The proper way would be to figure out how much of a heat load/loss you have on the problem rooms and adjust for airflow requirements through additional vents and/or insulation. If you wanted to get wild you could do a load calculation on the whole house and then you would have a big part of the blueprints for a wonderful HVAC system and it also allows you to see where improvements can be made and what they would be worth.
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Old 12-13-2008, 01:22 PM
 
Location: Minnysoda
5,110 posts, read 4,560,867 times
Reputation: 2325
cieling fans would help a bunch
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Old 12-13-2008, 02:26 PM
 
3,020 posts, read 16,582,297 times
Reputation: 2439
Default Does room even have a return register?????

Quote:
Originally Posted by rettogo View Post
Ok, so we have a HVAC system and this is our first year in this house for the winter. I've noticed that all the rooms upstairs are not getting properly heated. Our master bedroom has two vents and therefore, heats up nicely. My sons room only has one vent and doesn't get as warm. The guest bedroom has one vent, but has vaulted ceilings and is literally an icebox. Is there anything I can do about this, like adding extra vents. I don't mean to sound stupid here, I really don't know.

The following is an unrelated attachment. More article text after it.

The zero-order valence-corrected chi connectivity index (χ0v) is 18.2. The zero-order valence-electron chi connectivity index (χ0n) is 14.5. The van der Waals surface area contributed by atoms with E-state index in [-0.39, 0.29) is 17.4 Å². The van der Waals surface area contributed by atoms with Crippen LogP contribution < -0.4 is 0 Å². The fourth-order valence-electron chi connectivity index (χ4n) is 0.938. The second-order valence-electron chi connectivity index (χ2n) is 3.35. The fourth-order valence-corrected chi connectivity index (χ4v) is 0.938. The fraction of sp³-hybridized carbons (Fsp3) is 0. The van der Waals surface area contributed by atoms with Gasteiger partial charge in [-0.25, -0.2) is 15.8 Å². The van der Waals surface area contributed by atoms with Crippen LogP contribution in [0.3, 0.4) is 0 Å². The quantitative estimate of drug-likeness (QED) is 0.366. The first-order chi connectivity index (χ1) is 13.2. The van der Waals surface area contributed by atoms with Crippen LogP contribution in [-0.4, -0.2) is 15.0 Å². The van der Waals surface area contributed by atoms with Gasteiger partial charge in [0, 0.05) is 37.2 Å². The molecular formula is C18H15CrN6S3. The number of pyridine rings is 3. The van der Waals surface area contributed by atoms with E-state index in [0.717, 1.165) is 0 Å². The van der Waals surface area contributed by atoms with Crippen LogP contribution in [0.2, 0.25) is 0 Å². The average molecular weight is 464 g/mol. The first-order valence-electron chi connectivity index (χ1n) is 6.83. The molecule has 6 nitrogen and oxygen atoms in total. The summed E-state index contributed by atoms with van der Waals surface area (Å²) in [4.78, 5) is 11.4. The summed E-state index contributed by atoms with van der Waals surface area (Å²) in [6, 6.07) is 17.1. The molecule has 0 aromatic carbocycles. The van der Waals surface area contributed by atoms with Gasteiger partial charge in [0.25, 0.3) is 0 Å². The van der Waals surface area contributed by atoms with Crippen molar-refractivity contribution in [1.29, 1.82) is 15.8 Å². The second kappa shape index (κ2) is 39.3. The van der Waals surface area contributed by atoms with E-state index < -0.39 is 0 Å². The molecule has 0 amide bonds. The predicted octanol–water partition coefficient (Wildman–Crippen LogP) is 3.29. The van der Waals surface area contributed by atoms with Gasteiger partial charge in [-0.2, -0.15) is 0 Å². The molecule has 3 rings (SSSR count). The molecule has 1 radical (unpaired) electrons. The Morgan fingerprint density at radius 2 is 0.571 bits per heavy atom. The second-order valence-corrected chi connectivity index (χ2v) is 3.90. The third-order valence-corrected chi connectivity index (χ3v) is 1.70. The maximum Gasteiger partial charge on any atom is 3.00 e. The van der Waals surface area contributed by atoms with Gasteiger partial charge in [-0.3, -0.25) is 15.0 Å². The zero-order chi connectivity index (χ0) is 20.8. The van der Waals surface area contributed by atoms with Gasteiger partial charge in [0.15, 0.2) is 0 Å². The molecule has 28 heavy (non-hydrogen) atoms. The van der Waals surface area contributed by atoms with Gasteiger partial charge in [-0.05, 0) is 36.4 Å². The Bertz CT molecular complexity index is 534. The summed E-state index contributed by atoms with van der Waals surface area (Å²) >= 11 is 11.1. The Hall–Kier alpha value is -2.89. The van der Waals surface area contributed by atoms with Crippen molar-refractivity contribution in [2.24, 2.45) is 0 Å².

This post is a bit confusing in determining exactly what you have? What is meant by a "vent"?

In order for a forced hot air system to work properly, each heated area / room is supplied off one set of supply duct work. That room / area then needs some method to allow the heated supply air to travel back to the furnace. The better method is by another set of ductwork called the return ducts. Normally there is a supply register somewhere in a room, return register maybe on the other side of the room. Lots of times, hallways and common areas serve part of the return path.

Without this arrangement, return air has to find a way back. If you have a room with just a supply line, the door is closed, it is difficult for the furnace to pump any heated air into that room. The bulk of the air tends to go other places.